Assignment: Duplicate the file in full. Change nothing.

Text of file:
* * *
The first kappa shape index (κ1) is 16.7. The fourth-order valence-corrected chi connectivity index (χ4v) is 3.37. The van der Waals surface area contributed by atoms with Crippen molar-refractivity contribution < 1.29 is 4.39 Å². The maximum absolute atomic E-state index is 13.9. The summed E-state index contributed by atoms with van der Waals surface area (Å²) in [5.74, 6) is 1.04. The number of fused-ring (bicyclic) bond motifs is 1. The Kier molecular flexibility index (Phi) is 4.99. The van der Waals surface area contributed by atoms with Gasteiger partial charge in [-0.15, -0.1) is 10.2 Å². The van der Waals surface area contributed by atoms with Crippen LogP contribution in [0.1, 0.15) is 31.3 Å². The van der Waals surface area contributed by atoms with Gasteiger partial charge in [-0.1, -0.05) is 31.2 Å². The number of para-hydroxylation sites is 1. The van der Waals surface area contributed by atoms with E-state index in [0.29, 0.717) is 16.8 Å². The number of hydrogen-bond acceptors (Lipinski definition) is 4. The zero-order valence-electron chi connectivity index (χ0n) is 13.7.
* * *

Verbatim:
The first kappa shape index (κ1) is 16.7. The fourth-order valence-corrected chi connectivity index (χ4v) is 3.37. The van der Waals surface area contributed by atoms with Crippen molar-refractivity contribution < 1.29 is 4.39 Å². The maximum absolute atomic E-state index is 13.9. The summed E-state index contributed by atoms with van der Waals surface area (Å²) in [5.74, 6) is 1.04. The number of fused-ring (bicyclic) bond motifs is 1. The Kier molecular flexibility index (Phi) is 4.99. The van der Waals surface area contributed by atoms with Gasteiger partial charge in [-0.15, -0.1) is 10.2 Å². The van der Waals surface area contributed by atoms with Crippen LogP contribution in [0.1, 0.15) is 31.3 Å². The van der Waals surface area contributed by atoms with Gasteiger partial charge in [-0.1, -0.05) is 31.2 Å². The number of para-hydroxylation sites is 1. The van der Waals surface area contributed by atoms with E-state index in [0.29, 0.717) is 16.8 Å². The number of hydrogen-bond acceptors (Lipinski definition) is 4. The zero-order valence-electron chi connectivity index (χ0n) is 13.7.